Once I had the tip from my mother that my great-grandfather may have served in the Boer War, I went hunting for any records.  Sadly, I found no record of him in any of the records at either the National Archives or the War Memorial.  There were, however, other items at the Memorial that related to other Dowsetts, a handful from both of the World Wars.  It didn’t surprise me that there were others, but there were two Dowsetts that both saw active service at Gallipoli so I kept looking around.  There was an Arthur (Jack) Dowsett from a relative’s Ancestry tree that I had seen, and now I had come up with a citation for Jack Dowsett at the Memorial and war records for a J A Dowsett at the Archives.

After sifting through the records for his enlistment details and any family information, comparing data from a few public Ancestry trees to verify home address, parents, birth date and correct first name, it became clear.  Jack Arthur Dowsett, born December 15, 1895 in Paddington NSW, was my great-grand uncle – the brother of Frederick, whom my mother thought may have been a Boer veteran.  I was amazed – Jack had not only enlisted with the legendary Light Horse, he had been at that most infamous of Australian battlegrounds – Gallipoli.  A whole new vista of research into the Great War era had opened up, right at the time the nation was preparing to commemorate the centenary of the Gallipoli landings.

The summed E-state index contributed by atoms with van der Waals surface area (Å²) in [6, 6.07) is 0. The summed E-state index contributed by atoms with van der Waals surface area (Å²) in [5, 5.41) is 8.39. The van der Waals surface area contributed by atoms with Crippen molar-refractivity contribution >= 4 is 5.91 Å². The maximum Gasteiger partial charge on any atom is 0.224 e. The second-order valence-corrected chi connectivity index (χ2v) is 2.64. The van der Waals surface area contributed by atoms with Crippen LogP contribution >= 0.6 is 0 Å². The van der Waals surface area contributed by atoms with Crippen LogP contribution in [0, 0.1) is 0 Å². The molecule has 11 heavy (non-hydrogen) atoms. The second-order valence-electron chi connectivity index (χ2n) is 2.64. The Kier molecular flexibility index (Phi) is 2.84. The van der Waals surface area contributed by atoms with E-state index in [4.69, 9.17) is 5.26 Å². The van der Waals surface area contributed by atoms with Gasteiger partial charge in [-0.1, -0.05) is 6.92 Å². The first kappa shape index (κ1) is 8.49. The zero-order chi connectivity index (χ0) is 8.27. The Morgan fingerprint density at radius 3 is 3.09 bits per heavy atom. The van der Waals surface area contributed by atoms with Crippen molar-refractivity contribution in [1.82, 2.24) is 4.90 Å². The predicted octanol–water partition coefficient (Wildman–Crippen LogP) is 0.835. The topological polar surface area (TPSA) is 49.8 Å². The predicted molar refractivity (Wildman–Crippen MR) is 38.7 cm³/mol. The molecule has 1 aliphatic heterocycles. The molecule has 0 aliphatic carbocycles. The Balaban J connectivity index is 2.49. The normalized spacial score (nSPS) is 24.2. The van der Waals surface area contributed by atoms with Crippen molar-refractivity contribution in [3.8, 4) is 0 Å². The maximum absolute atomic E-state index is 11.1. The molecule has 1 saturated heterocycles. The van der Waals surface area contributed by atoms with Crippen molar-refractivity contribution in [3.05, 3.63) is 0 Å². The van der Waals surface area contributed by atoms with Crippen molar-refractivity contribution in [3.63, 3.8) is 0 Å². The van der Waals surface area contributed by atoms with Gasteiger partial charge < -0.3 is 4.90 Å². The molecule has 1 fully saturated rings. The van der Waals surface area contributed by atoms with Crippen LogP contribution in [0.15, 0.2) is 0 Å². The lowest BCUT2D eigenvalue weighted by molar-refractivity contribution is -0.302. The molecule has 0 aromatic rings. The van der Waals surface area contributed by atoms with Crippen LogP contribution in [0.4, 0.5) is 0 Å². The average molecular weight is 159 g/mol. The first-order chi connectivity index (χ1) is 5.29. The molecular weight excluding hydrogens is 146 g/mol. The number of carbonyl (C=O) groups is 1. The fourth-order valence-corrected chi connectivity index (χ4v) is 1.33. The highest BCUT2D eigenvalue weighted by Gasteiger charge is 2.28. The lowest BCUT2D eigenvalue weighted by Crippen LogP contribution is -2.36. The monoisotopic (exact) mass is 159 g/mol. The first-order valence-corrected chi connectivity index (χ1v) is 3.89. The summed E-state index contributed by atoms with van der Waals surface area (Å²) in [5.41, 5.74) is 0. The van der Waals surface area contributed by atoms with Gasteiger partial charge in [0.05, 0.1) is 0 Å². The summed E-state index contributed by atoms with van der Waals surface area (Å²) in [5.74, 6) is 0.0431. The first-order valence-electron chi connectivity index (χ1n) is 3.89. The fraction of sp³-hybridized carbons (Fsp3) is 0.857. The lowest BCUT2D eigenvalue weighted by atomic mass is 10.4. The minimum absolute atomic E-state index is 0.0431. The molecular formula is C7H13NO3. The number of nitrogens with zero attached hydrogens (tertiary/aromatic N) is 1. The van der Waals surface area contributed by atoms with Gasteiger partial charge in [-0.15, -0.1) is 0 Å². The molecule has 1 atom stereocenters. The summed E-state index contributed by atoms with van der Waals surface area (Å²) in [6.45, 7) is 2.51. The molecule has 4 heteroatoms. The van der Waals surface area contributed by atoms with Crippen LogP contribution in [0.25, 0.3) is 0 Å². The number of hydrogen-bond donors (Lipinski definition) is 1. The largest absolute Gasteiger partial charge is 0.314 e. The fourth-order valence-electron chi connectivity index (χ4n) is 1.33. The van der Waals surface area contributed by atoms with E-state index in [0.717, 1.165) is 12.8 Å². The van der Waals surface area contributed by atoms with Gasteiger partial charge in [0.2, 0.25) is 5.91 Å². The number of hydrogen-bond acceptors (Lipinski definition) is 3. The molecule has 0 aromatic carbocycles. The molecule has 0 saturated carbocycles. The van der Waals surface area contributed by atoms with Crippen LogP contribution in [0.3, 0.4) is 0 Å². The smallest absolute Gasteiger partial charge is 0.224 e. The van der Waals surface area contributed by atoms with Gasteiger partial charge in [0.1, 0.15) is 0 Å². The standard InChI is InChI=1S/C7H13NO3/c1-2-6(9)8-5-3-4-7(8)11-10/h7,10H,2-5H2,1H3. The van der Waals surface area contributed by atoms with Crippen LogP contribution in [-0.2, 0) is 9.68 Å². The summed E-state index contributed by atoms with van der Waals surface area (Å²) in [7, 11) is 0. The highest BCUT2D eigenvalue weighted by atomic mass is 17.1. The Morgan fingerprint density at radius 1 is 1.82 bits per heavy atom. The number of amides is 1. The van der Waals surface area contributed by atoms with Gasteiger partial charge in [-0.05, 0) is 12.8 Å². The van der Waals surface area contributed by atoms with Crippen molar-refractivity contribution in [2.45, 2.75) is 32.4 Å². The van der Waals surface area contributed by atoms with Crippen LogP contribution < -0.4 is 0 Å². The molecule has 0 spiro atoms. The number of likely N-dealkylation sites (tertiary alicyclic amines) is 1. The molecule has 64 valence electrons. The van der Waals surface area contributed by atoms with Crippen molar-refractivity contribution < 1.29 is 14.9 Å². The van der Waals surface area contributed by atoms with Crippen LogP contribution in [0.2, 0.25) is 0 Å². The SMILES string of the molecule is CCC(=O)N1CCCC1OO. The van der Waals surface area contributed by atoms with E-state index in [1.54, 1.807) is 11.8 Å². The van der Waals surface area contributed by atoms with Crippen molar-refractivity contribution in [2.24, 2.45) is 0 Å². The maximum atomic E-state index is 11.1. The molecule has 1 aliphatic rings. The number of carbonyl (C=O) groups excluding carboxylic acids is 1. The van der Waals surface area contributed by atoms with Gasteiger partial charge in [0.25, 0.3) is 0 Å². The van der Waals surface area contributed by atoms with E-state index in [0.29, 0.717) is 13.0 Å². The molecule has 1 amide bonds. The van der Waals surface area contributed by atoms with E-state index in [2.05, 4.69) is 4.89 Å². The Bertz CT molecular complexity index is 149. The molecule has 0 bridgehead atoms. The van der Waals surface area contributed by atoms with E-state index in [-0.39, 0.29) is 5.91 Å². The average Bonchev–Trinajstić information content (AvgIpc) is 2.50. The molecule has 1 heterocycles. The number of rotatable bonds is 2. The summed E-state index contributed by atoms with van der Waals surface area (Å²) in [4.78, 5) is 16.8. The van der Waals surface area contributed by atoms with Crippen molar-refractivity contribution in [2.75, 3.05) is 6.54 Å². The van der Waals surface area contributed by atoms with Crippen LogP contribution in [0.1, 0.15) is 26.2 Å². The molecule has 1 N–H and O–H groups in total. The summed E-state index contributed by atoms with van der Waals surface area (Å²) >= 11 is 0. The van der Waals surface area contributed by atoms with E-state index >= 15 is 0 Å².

When it came to Gallipoli and World War I in general, I had to admit a naive kind of ignorance.  Sure, like many, I had read many books and seen many films about World War II – almost to the point of over-saturation.  It was an incredibly fast-paced, dynamic, complex and truly global conflict with no end of military and geopolitical angles to consider.  At the time, though, I simplistically viewed World War I as somewhat quaint – not in terms of human loss, of course – in terms of war and military hardware. I could not have been more wrong.

$_35Reading the accounts of the 7th Light Horse in Gallipoli and beyond into Sinai and Palestine also coincided with receiving Anzac Treasures – ‘The Gallipoli Collection of the Australian War Memorial as a Christmas gift from my beautiful wife.  An incredible tome, this book not only photographically displays the Memorial’s Gallipoli Collection but takes the reader on a narrative journey through the time the Australians spent dug-in on that far away peninsula.  As one would expect, the gripping and harrowing stories I was now getting into from this war completely changed my view of it.  No longer seeming quaint, it was now revealed as an epic grind of complex warring alliances giving rise to a modern, rapidly mechanizing type of battle pitching men, metal, gunpowder and chemicals at each other.